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J Am Soc Nephrol. 2019 Apr;30(4):625-639. doi: 10.1681/ASN.2018070777. Epub 2019 Mar 14.

Archetype Analysis Identifies Distinct Profiles in Renal Transplant Recipients with Transplant Glomerulopathy Associated with Allograft Survival.

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Paris Translational Research Center for Organ Transplantation, Institut national de la santé et de la recherche médicale, Unité mixte de recherche-S970, Paris, France.
Paris Cite and Kidney Transplantation Department, Necker Hospital, Assistance Publique-Hôpitaux de Paris, Paris Descartes University Sorbonne, Paris, France.
Department of Nephrology, Sherbrooke University, Sherbrooke, Québec, Canada.
Department of Pathology, Academic Medical Center-University of Amsterdam, Amsterdam, The Netherlands.
Department of Nephrology and Organ Transplantation, Saint-Louis Hospital, Assistance Publique-Hôpitaux de Paris, Paris, France.
Department of Pathology, Necker Hospital, Assistance Publique-Hôpitaux de Paris, Paris, France.
Department of Laboratory Medicine and Pathology and.
Department of Transplantation, Nephrology and Clinical Immunology, Hôpital Foch, Suresnes, France; and.
Division of Nephrology and Transplant Immunology, Department of Medicine, University of Alberta, Edmonton, Alberta, Canada.
Department of Cardiology, Georges Pompidou European Hospital, Paris, France.
Paris Translational Research Center for Organ Transplantation, Institut national de la santé et de la recherche médicale, Unité mixte de recherche-S970, Paris, France;



Transplant glomerulopathy, a common glomerular lesion observed after kidney transplant that is associated with poor prognosis, is not a specific entity but rather the end stage of overlapping disease pathways. Its heterogeneity has not been precisely characterized to date.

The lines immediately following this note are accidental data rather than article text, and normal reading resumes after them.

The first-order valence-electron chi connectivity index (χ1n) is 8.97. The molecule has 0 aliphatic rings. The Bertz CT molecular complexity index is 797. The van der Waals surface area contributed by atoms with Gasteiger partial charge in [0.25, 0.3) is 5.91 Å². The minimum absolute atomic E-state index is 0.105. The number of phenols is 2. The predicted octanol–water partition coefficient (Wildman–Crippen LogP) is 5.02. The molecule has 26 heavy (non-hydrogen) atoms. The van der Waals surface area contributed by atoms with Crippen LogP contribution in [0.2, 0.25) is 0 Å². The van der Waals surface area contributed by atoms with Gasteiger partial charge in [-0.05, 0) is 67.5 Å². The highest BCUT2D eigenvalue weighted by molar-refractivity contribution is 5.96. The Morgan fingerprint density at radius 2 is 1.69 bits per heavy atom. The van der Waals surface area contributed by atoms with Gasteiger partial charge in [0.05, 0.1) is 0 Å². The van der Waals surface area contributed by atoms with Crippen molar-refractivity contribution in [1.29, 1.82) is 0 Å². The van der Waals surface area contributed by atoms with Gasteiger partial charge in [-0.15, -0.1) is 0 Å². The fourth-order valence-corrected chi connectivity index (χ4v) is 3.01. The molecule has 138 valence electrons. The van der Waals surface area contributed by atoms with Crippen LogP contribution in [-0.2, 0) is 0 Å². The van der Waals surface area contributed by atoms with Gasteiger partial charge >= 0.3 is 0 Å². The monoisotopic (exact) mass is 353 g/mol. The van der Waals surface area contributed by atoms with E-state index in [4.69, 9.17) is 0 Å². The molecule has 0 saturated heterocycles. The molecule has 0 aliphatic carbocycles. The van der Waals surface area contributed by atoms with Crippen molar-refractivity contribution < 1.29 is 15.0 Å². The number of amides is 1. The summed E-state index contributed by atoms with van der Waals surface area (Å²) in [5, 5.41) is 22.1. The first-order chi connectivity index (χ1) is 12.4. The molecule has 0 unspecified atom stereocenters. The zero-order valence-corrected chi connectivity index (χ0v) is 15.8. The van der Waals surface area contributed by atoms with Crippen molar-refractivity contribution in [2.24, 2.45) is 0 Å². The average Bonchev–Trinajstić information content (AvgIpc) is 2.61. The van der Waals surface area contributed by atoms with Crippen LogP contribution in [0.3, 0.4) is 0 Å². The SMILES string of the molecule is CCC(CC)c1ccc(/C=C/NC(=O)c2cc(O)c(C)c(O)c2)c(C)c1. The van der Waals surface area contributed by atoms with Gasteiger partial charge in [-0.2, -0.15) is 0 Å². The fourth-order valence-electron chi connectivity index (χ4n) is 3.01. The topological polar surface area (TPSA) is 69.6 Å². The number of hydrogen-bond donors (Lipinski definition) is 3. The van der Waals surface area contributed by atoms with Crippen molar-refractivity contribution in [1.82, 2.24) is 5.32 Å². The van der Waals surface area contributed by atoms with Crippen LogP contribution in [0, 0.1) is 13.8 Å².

Our study included consecutive kidney transplant recipients from three centers in France and one in Canada who presented with a diagnosis of transplant glomerulopathy (Banff cg score ≥1 by light microscopy), on the basis of biopsies performed from January of 2004 through December of 2014. We used an unsupervised archetype analysis of comprehensive pathology findings and clinical, immunologic, and outcome data to identify distinct groups of patients.


Among the 8207 post-transplant allograft biopsies performed during the inclusion period, we identified 552 biopsy samples (from 385 patients) with transplant glomerulopathy (incidence of 6.7%). The median time from transplant to transplant glomerulopathy diagnosis was 33.18 months. Kidney allograft survival rates at 3, 5, 7, and 10 years after diagnosis were 69.4%, 57.1%, 43.3%, and 25.5%, respectively. An unsupervised learning method integrating clinical, functional, immunologic, and histologic parameters revealed five transplant glomerulopathy archetypes characterized by distinct functional, immunologic, and histologic features and associated causes and distinct allograft survival profiles. These archetypes showed significant differences in allograft outcomes, with allograft survival rates 5 years after diagnosis ranging from 88% to 22%. Based on those results, we built an online application, which can be used in clinical practice on the basis of real patients.


A probabilistic data-driven archetype analysis approach applied in a large, well defined multicenter cohort refines the diagnostic and prognostic features associated with cases of transplant glomerulopathy. Reducing heterogeneity among such cases can improve disease characterization, enable patient-specific risk stratification, and open new avenues for archetype-based treatment strategies and clinical trials optimization.


Archetype; antibody-mediated rejection; donor-specific anti-HLA antibody; kidney transplantation; transplant glomerulopathy; transplant outcomes

[Available on 2020-04-01]

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